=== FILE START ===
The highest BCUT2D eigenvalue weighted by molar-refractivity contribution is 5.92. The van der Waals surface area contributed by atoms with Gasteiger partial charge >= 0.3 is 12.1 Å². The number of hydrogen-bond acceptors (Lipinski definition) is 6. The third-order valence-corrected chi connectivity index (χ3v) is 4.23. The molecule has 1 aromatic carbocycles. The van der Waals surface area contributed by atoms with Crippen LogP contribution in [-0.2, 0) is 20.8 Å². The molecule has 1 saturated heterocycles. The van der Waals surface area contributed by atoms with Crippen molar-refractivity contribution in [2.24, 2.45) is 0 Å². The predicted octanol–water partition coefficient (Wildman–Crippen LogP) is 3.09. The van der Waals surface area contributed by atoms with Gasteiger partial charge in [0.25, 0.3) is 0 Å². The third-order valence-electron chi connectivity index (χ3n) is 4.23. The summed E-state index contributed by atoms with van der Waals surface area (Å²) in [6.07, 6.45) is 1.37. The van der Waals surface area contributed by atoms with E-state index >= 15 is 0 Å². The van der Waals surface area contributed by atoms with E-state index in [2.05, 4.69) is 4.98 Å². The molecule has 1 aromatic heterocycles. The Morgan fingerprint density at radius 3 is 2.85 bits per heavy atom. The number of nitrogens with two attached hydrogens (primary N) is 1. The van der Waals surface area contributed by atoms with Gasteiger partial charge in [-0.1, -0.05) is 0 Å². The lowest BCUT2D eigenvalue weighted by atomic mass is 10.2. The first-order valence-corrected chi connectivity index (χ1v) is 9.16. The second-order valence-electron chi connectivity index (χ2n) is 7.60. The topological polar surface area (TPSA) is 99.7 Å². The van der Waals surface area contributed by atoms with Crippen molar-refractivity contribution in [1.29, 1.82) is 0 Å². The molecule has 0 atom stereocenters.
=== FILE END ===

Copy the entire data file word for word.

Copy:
The highest BCUT2D eigenvalue weighted by molar-refractivity contribution is 5.92. The van der Waals surface area contributed by atoms with Gasteiger partial charge >= 0.3 is 12.1 Å². The number of hydrogen-bond acceptors (Lipinski definition) is 6. The third-order valence-corrected chi connectivity index (χ3v) is 4.23. The molecule has 1 aromatic carbocycles. The van der Waals surface area contributed by atoms with Crippen LogP contribution in [-0.2, 0) is 20.8 Å². The molecule has 1 saturated heterocycles. The van der Waals surface area contributed by atoms with Crippen molar-refractivity contribution in [2.24, 2.45) is 0 Å². The predicted octanol–water partition coefficient (Wildman–Crippen LogP) is 3.09. The van der Waals surface area contributed by atoms with Gasteiger partial charge in [0.25, 0.3) is 0 Å². The third-order valence-electron chi connectivity index (χ3n) is 4.23. The summed E-state index contributed by atoms with van der Waals surface area (Å²) in [6.07, 6.45) is 1.37. The van der Waals surface area contributed by atoms with E-state index >= 15 is 0 Å². The van der Waals surface area contributed by atoms with E-state index in [2.05, 4.69) is 4.98 Å². The molecule has 1 aromatic heterocycles. The Morgan fingerprint density at radius 3 is 2.85 bits per heavy atom. The number of nitrogens with two attached hydrogens (primary N) is 1. The van der Waals surface area contributed by atoms with Gasteiger partial charge in [-0.1, -0.05) is 0 Å². The lowest BCUT2D eigenvalue weighted by atomic mass is 10.2. The first-order valence-corrected chi connectivity index (χ1v) is 9.16. The second-order valence-electron chi connectivity index (χ2n) is 7.60. The topological polar surface area (TPSA) is 99.7 Å². The van der Waals surface area contributed by atoms with Crippen molar-refractivity contribution in [1.29, 1.82) is 0 Å². The molecule has 0 atom stereocenters.